Sometimes reading poems deeply requires not just repeated readings, but looking up information off the page: unfamiliar words, words in another language, historical references, classical mythology, references to other cultures and practices. It’s not just a matter of learning more of a poem’s context, but understanding a poem’s basic terms. The first examples that come to mind are T. S. Eliot and Ezra Pound, but there are endless examples, past and present. The three poems below all required some looking up for me to follow them. This is a kind of warm-up for next week, when we’ll be joined by poet Judith Baumel, who will read and discuss poems from her new book, Thorny–poems full of allusion. This is a chance for us to talk about the relationship between poem and reader, and what they each need to do to meet on common ground. What does a poem need to do to make us curious enough to learn its vocabulary? What do we need to do to meet it on its own terms?
I hope you’ll add your own examples here, and bring them to this week’s Fridays at 4 (eastern time). As always, I’ll send the zoom link on Friday morning.
The opening of The Waste Land
T. S. Eliot
for Ezra Pound, Il Miglior Fabbro
- The Burial of the Dead
April is the cruellest month, breeding
Lilacs out of the dead land, mixing
Memory and desire, stirring
Dull roots with spring rain.
Winter kept us warm, covering
Earth in forgetful snow, feeding
A little life with dried tubers.
Summer surprised us, coming over the Starnbergersee
With a shower of rain; we stopped in the colonnade,
And went on in sunlight, into the Hofgarten,
And drank coffee, and talked for an hour.
Bin gar keine Russin, stamm’ aus Litauen, echt deutsch.
And when we were children, staying at the arch-duke’s,
My cousin’s, he took me out on a sled,
And I was frightened. He said, Marie,
Marie, hold on tight. And down we went.
In the mountains, there you feel free.
I read, much of the night, and go south in the winter.
What are the roots that clutch, what branches grow
Out of this stony rubbish? Son of man,
You cannot say, or guess, for you know only
A heap of broken images, where the sun beats,
And the dead tree gives no shelter, the cricket no relief,
And the dry stone no sound of water. Only
There is shadow under this red rock,
(Come in under the shadow of this red rock),
And I will show you something different from either
Your shadow at morning striding behind you
Or your shadow at evening rising to meet you;
I will show you fear in a handful of dust.
Frisch weht der Wind
Der Heimat zu
Mein Irisch Kind,
Wo weilest du?
“You gave me hyacinths first a year ago;
“They called me the hyacinth girl.”
—Yet when we came back, late, from the Hyacinth garden,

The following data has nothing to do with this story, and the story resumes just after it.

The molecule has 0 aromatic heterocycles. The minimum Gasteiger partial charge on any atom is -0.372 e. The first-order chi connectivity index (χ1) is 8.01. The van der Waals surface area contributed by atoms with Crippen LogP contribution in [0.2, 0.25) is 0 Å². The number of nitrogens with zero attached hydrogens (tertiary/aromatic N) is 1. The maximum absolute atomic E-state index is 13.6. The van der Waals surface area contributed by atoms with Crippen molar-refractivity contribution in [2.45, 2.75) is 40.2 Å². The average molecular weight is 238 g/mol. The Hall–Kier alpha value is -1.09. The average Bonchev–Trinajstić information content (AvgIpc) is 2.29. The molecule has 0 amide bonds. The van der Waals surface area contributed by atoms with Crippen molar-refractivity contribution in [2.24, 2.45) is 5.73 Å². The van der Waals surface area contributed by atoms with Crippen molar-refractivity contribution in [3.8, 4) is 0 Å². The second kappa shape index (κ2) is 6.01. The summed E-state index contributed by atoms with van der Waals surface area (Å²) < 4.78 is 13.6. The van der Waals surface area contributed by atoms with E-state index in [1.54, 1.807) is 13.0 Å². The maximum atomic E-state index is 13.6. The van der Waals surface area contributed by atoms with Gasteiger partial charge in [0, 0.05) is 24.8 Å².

Your arms full, and your hair wet, I could not
Speak, and my eyes failed, I was neither
Living nor dead, and I knew nothing,
Looking into the heart of light, the silence.
Oed’ und leer das Meer.
MACHO :: HEMBRA
This is how macho :: hembra play house. This is how macho :: hembra
play love. This is how macho :: hembra crave violence. This is how
macho :: hembra purge themselves. These events are related. A man
whispers in my ear: I want to break you & I think I am in love. I accept
machismo. Hembra is to let men bite your mouth until it bleeds. Hembra
is to witness your thighs cut to stars by the thrusts of men. Hembra is
to know sex is a blind flicked shut. Machismo is not about the father.
Machismo is not about walnuts waiting to be peeled, chiles turned soft,
pomegranate thrown on a plate to be served to your macho. Machismo
is men as animals hunting: kiss her neck, crack it, still her under your chin.
BOOK OF ISAIAH, Part I
Isaiah awoke angry.
Lapping at Isaiah’s ears black birdsong no it was anger.
God had filled Isaiah’s ears with stingers.
Once God and Isaiah were friends.
God and Isaiah used to converse nightly, Isaiah would rush into the garden.
They conversed under the Branch, night streamed down.
From the sole of the foot to the head God would make Isaiah ring.
Isaiah had loved God and now his love was turned to pain.
Isaiah wanted a name for the pain, he called it sin.
Now Isaiah was a man who believed he was a nation.
Isaiah called the nation Judah and the sin Judah’s condition.
Inside Isaiah God saw the worldsheet burning.
Isaiah and God saw things differently, I can only tell you their actions.
Isaiah addressed the nation.
Man’s brittleness! cried Isaiah.
The nation stirred in its husk and slept again.
Two slabs of bloody meat lay folded on its eyes like wings.
Like a hard glossy painting the nation slept.
Who can invent a new fear?
Yet I have invented sin, thought Isaiah, running his hand over the knobs.
And then, because of a great attraction between them—
which Isaiah fought (for and against) for the rest of his life—
God shattered Isaiah’s indifference.
God washed Isaiah’s hair in fire.
God took the stay.
From beneath its meat wings the nation listened.
You, said Isaiah.
I cannot hear you, Isaiah spoke again under the Branch.
Light bleached open the night camera.
God smashed Isaiah like glass through every socket of his nation.
Liar! said God.
Isaiah put his hands on his coat, he put his hand on his face.
Isaiah is a small man, said Isaiah, but no liar.
And so that was their contract.
Brittle on both sides, no lying.
Isaiah’s wife came to the doorway, the doorposts had moved.
What’s that sound? said Isaiah’s wife.
The fear of the Lord, said Isaiah.
He grinned in the dark, she went back inside.